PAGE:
Recent results have established that masticatory function plays a role not only in the balance of the stomatognathic system and in the central motor control, but also in the trophism of the hippocampus and in the cognitive activity. These implications have been shown in clinical studies and in animal researches as well, by means of histological, biochemical and behavioural techniques. This systematic review describes the effects of three forms of experimentally altered mastication, namely soft-diet feeding, molar extraction and bite-raising, on the trophism and function of the hippocampus in animal models. Through a systematic search of PubMed, Embase, Web of Science, Scopus, OpenGray and GrayMatters, 645 articles were identified, 33 full text articles were assessed for eligibility and 28 articles were included in the review process. The comprehensiveness of reporting was evaluated with the ARRIVE guidelines and the risk of bias with the SYRCLE RoB tool. The literature reviewed agrees that a disturbed mastication is significantly associated with a reduced number of hippocampal pyramidal neurons in Cornu Ammonis (CA)1 and CA3, downregulation of Brain Derived Neurotrophic Factor (BDNF), reduced synaptic activity, reduced neurogenesis in the Dentate Gyrus (DG), glial proliferation, and reduced performances in behavioural tests, indicating memory impairment and reduced spatial orientation. Moreover, while the biteraised condition, characterized by occlusal instability, is known to be a source of stress, softdiet feeding and molar extractions were not consistently associated with a stress response. More research is needed to clarify this topic. The emerging role of chewing in the preservation of hippocampal trophism, neurogenesis and synaptic activity is worthy of interest and may contribute to the study of neurodegenerative diseases in new and potentially relevant ways.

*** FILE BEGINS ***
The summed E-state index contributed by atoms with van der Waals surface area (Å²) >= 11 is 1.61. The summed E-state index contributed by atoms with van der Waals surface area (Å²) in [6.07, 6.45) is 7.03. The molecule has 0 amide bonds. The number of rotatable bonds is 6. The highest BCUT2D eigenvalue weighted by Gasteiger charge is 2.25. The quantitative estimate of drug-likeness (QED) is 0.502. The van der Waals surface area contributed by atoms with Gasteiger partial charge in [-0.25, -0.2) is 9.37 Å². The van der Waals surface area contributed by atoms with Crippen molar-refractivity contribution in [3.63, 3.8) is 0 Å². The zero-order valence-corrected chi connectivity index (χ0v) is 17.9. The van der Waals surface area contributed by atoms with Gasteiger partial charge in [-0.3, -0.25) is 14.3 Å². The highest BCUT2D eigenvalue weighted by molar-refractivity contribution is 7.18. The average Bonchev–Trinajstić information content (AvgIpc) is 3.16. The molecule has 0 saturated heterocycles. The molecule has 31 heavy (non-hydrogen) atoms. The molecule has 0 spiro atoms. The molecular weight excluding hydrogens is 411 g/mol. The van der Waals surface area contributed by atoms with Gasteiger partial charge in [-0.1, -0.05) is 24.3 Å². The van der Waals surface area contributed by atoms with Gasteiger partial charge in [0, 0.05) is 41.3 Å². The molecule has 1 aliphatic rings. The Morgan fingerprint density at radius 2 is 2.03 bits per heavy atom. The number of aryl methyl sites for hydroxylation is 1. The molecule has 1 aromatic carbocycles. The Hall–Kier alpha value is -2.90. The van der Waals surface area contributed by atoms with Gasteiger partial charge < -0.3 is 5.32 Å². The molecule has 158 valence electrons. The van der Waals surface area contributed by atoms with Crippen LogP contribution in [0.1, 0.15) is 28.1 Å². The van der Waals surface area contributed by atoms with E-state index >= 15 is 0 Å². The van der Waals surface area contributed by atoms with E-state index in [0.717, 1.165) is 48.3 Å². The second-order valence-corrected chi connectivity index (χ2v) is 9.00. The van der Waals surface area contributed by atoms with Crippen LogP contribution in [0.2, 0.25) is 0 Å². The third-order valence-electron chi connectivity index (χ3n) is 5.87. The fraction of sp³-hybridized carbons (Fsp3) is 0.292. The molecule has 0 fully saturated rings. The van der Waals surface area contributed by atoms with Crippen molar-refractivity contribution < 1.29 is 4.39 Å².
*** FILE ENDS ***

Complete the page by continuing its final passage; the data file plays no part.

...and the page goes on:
ASJC Scopus subject areas
- Biochemistry, Genetics and Molecular Biology(all)
- Agricultural and Biological Sciences(all)